Montana ranchers worry new radioactive waste rule isn’t enough

Every day, radioactive waste is trucked from the Bakken oilfields in North Dakota to rural communities outside the state, where it is disposed of, often without local residents knowing exactly what it is that’s being buried underground. For years, North Dakota wouldn’t grant permits for disposal sites within its borders, and although that’s beginning to change, the extraction industry still ships the vast majority of its waste to western states with less stringent environmental permitting laws — states like Colorado, Idaho, and, especially, Montana, home of the Oaks Disposal Landfill outside of Glendive, where nearly 233,000 tons of radioactive waste has landed since the site opened in 2013.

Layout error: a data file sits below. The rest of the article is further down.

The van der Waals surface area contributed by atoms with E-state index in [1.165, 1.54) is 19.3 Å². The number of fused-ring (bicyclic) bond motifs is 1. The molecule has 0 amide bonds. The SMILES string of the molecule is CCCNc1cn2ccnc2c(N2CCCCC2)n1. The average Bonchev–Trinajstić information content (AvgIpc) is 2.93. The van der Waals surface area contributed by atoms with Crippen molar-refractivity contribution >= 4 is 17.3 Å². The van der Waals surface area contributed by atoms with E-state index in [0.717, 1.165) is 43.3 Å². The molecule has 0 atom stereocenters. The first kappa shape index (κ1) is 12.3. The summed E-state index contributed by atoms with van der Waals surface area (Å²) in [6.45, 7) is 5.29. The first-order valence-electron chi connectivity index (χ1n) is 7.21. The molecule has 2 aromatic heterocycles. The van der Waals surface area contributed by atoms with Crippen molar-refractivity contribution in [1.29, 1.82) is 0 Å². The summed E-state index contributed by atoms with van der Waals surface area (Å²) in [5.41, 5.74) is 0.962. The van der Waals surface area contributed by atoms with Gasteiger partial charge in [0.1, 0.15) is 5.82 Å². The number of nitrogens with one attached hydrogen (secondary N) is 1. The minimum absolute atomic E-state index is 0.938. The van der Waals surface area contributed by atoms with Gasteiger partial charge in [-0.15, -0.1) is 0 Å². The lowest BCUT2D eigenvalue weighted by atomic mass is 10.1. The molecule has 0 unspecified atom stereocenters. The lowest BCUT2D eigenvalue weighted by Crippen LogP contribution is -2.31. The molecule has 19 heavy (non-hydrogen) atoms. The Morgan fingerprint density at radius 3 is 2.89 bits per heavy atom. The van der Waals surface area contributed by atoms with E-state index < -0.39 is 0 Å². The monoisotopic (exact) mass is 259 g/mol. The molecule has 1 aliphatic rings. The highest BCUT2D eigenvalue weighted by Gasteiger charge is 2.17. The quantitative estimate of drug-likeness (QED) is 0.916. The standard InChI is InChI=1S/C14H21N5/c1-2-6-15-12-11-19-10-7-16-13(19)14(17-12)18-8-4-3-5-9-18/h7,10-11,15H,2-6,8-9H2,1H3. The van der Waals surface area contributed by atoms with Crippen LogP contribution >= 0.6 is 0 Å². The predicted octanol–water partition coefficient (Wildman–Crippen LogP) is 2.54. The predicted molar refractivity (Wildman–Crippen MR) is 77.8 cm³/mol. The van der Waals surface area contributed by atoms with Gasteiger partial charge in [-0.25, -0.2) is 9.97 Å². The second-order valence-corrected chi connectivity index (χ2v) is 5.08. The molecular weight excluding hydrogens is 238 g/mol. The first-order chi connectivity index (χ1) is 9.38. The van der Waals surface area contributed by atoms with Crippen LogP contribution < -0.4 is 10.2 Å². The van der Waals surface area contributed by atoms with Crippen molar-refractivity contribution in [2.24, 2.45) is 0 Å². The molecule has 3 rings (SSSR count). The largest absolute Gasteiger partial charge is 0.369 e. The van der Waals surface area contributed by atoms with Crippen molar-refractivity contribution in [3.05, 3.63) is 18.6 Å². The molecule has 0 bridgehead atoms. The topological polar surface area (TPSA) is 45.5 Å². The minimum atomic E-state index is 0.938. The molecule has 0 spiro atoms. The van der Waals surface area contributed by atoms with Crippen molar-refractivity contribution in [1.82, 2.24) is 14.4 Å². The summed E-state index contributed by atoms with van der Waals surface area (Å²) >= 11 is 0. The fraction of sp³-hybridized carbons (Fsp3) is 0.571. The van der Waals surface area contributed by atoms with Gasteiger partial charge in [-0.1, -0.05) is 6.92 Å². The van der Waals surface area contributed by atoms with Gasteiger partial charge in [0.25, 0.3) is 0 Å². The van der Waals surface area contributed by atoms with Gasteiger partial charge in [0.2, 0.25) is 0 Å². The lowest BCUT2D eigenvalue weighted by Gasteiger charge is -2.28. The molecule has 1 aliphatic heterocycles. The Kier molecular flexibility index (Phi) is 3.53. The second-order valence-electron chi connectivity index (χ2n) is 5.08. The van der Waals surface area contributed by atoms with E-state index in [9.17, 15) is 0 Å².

Last month, Montana finally proposed a statewide rule for handling oilfield waste, but the ranchers and farmers who live in the area, and who have been fighting for better environmental protections, think the proposed rule leaves them deeply vulnerable.

“Unfortunately, the [Montana] Department of Environmental Quality’s new rule only requires annual groundwater monitoring that’s self-reported from the site operator,” says Seth Newton, a Glendive-area rancher and a member of the Northern Plains Resource Council, an advocacy group that has organized farmers and ranchers to push the DEQ to regulate the waste. He and others in his community fear that their groundwater — vital to livestock, crops, and people — could be contaminated if there’s a leak in the liner that separates the waste from the groundwater below. At its closest point, that water lies just 15 feet below the liner, according to an environmental assessment completed by the state. “Doesn’t DEQ care about us enough out here in eastern Montana to send out one of their people to test the water a few times annually?” asks Newton.